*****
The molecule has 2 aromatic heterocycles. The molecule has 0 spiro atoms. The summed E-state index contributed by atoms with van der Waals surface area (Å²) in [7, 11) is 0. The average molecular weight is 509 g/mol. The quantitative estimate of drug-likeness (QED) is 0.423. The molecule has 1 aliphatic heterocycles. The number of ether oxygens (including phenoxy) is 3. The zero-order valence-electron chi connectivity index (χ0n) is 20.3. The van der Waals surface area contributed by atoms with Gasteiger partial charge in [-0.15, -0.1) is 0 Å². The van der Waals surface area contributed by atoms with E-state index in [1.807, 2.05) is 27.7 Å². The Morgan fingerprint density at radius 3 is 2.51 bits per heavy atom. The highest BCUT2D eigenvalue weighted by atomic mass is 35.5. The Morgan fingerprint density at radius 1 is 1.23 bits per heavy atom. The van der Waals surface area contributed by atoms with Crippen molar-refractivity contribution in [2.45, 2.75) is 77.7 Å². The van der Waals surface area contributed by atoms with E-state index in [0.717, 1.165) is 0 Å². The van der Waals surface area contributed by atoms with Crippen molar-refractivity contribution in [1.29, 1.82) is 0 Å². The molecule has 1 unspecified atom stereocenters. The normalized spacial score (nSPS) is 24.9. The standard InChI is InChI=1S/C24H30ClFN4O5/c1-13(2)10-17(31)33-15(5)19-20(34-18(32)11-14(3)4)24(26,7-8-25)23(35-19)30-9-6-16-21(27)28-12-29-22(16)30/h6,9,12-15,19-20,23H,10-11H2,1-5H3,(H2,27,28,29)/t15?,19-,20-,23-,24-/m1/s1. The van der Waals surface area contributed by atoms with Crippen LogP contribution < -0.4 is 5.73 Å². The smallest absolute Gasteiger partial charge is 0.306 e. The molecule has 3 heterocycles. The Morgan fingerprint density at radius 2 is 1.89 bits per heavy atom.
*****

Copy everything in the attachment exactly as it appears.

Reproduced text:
The molecule has 2 aromatic heterocycles. The molecule has 0 spiro atoms. The summed E-state index contributed by atoms with van der Waals surface area (Å²) in [7, 11) is 0. The average molecular weight is 509 g/mol. The quantitative estimate of drug-likeness (QED) is 0.423. The molecule has 1 aliphatic heterocycles. The number of ether oxygens (including phenoxy) is 3. The zero-order valence-electron chi connectivity index (χ0n) is 20.3. The van der Waals surface area contributed by atoms with Gasteiger partial charge in [-0.15, -0.1) is 0 Å². The van der Waals surface area contributed by atoms with E-state index in [1.807, 2.05) is 27.7 Å². The Morgan fingerprint density at radius 3 is 2.51 bits per heavy atom. The highest BCUT2D eigenvalue weighted by atomic mass is 35.5. The Morgan fingerprint density at radius 1 is 1.23 bits per heavy atom. The van der Waals surface area contributed by atoms with Crippen molar-refractivity contribution in [2.45, 2.75) is 77.7 Å². The van der Waals surface area contributed by atoms with E-state index in [0.717, 1.165) is 0 Å². The van der Waals surface area contributed by atoms with Crippen molar-refractivity contribution in [1.29, 1.82) is 0 Å². The molecule has 1 unspecified atom stereocenters. The normalized spacial score (nSPS) is 24.9. The standard InChI is InChI=1S/C24H30ClFN4O5/c1-13(2)10-17(31)33-15(5)19-20(34-18(32)11-14(3)4)24(26,7-8-25)23(35-19)30-9-6-16-21(27)28-12-29-22(16)30/h6,9,12-15,19-20,23H,10-11H2,1-5H3,(H2,27,28,29)/t15?,19-,20-,23-,24-/m1/s1. The van der Waals surface area contributed by atoms with Crippen LogP contribution < -0.4 is 5.73 Å². The smallest absolute Gasteiger partial charge is 0.306 e. The molecule has 3 heterocycles. The Morgan fingerprint density at radius 2 is 1.89 bits per heavy atom.